Until You Find Another Yellow Schwalbe 1995 Gabriel Orozco born 1962 Presented by George and Angie Loudon 1999 http://www.tate.org.uk/art/work/T07506

Unit 2 – Future of the Mind – Grid cell context/research

My research into AI and artificial minds took me into the latest developments of DeepMind, the research arm of Google. I was intrigued to learn in this article that the increasing sophistication of AI is in turn advancing our understanding of the human brain – specifically here in relation to how we navigate space. It particularly fascinated me this notion of there being cells specialised to certain sensations (a bit like the individual conscious agents that Hoffman mentioned in the interview I posted – the specialised cells all contributing to one seamless conscious experience of space) – one type acting as a ‘you are here’, one for the direction of your head, and another forming a grid for relative position/spacing.

This regular pattern of grid cells was especially intriguing for me – here it referenced a hexagon, though it could also be considered a tesselated pattern of triangles. It has previously been proven in rat brains, and only in the past few years have we seen early proofs it could too be present in humans.

I love this notion of a secret/hidden mental map that is created to help us navigate the world, that is underlying our visual interpretation of the world. I wondered too if there could be a future in which we could ‘hack’ this secret mental mapping system, to make familiar spaces that we are new to, or allow you to immediately understand the best route through a maze, for instance. Use of this regularised grid could help you to better predict or adjust to new situations, which of course the Future is the ultimate one.

This strikes me as similar to the dots used in motion capture technology – to help digital imaging ‘navigate’ an actor’s body/face in order to best map it to a 3D computer generated image.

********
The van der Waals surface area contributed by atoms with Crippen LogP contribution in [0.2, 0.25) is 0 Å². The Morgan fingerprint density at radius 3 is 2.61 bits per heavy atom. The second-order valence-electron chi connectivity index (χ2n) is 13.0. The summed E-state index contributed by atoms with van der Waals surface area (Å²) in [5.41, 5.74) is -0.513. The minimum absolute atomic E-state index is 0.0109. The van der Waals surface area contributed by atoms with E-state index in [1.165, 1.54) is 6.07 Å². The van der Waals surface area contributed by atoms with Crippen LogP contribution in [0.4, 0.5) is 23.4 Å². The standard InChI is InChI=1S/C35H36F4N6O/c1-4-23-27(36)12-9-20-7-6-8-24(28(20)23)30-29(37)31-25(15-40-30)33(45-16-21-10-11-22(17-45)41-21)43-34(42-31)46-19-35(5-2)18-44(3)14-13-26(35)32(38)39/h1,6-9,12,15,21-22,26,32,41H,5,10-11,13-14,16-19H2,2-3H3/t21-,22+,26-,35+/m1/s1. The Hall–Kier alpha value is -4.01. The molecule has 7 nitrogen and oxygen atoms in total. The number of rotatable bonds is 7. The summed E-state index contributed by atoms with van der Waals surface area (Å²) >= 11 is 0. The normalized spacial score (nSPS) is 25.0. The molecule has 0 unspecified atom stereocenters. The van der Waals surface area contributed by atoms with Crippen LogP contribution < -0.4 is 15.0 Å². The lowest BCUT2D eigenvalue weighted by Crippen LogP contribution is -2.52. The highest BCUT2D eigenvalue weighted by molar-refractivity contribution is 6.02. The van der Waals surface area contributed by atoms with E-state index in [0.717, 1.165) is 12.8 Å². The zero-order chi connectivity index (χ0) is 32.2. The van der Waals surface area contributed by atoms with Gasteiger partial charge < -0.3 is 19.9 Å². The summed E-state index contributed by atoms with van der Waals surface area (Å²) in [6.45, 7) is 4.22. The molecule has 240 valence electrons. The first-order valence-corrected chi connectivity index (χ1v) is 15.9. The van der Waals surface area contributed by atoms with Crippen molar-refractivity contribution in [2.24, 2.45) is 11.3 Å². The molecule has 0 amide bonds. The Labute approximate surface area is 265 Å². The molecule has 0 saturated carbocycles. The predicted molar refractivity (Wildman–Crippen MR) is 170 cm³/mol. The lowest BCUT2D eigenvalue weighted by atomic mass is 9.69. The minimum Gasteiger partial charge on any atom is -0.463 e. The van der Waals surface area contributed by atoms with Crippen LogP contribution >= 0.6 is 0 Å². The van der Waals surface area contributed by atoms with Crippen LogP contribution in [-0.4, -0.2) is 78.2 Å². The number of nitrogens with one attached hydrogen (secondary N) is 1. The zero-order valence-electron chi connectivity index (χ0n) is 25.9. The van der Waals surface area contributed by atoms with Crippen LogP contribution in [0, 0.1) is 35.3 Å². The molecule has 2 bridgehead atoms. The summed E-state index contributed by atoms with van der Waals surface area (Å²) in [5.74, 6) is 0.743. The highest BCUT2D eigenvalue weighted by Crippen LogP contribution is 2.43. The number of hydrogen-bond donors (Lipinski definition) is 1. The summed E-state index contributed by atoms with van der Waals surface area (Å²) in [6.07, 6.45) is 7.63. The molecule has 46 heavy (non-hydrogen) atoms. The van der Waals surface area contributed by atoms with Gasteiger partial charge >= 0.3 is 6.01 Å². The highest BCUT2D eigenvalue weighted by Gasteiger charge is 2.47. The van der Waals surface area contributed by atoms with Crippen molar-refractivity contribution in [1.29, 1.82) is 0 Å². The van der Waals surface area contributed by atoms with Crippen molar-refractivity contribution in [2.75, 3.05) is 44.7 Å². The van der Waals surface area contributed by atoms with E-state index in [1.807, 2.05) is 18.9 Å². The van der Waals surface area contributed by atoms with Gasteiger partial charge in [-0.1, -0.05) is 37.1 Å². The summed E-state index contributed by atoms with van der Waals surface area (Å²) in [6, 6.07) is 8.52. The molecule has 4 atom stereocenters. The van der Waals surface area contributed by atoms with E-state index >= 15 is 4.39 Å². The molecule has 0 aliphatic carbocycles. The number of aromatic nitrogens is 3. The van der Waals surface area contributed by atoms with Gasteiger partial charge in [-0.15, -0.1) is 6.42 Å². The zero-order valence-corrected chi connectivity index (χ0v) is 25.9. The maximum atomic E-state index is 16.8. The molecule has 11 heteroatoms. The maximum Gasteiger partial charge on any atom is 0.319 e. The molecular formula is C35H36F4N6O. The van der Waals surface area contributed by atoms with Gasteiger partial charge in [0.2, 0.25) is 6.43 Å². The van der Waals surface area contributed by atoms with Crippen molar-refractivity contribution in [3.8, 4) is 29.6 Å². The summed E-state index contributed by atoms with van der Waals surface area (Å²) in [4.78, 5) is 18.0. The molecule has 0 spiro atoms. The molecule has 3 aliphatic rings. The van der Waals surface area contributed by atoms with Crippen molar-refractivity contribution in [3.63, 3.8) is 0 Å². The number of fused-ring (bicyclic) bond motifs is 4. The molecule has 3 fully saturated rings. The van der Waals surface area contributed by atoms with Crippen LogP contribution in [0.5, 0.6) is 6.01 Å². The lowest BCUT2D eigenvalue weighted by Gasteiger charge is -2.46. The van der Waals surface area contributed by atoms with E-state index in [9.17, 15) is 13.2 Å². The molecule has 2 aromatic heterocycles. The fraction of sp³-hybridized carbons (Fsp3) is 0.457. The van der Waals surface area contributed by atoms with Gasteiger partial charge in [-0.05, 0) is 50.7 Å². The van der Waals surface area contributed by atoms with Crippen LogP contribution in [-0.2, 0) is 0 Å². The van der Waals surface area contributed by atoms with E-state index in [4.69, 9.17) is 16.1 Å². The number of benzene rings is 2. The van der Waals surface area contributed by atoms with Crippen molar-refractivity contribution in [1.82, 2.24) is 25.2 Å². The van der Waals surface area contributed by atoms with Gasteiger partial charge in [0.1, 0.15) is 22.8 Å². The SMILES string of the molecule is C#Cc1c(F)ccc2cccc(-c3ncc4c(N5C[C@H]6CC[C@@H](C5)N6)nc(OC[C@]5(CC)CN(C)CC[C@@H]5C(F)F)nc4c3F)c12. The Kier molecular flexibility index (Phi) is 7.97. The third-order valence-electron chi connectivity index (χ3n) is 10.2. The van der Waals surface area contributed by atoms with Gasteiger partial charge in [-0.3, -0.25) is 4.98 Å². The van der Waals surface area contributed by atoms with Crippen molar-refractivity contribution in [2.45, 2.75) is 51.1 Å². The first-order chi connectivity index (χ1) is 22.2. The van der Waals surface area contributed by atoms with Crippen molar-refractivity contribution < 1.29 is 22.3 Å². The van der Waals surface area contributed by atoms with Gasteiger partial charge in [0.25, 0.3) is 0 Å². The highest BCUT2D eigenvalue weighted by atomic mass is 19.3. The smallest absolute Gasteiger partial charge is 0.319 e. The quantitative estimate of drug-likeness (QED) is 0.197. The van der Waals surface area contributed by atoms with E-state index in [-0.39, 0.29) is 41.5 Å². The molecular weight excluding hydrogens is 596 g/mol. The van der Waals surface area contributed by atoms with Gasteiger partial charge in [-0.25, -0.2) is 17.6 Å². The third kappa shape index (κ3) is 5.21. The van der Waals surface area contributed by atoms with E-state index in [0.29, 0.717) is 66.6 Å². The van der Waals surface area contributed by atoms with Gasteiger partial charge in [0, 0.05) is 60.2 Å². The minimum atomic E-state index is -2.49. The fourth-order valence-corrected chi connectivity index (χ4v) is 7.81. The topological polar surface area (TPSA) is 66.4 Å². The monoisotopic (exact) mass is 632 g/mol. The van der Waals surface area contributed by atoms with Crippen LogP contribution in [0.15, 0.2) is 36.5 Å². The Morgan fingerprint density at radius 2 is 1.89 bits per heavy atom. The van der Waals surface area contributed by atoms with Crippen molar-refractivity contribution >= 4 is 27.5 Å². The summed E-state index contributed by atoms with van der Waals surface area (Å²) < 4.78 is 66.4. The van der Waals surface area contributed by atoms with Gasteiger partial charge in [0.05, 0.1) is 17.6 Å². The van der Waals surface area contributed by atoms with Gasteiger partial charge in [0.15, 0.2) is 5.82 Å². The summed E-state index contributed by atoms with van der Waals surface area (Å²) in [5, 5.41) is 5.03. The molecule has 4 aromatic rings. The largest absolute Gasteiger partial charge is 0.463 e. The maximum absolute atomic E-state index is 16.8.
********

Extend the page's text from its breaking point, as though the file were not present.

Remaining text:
That this should be in a hexagonal grid was also very intriguing for me. Instinctively, I imagine organic forms and shapes to be irregular, curved, amorphous, but hexagons are geometric, regular, straight edged. That said it is a form we do see in nature, for instance in honeycomb structure, or the basalt columns visible in places such as a the Giants Causeway. It is described as being the most ‘efficient’ shape, and hence why the cooling rock forms in this way. It is also described as the strongest shape – hence it’s use in the structure of the strongest known material, graphene.

Giants Causeway basalt columns

It was thus especially eery to come across this display in the Whitworth, just a day after reading of grid cells.

I was interested too to see what these grid cells might look like in reality. Unfortunately it does not seem there are specific electron microscope images of these in existence, so I instead looked to images of generic neurons.

These images, magnifying the molecular to amazing detail, show an intriguing textural quality, and complex intricacy of connection
I experimented recreating this texture using gummed tape and tissue paper, along with ink and paint. I could not quite achieve the level of intricacy I might have liked but it was an intriguing effect. I particularly liked using the gummed tape to make the 2D surface more structural
With another, less magnified image (the original here on the right), I found hexagonal areas within it and cut or drew over to indicate these, before overlaying it with a regularised pattern on tracing paper. I particularly like the effect this produced, the juxtaposition of the geometric and irregular, organic and structured.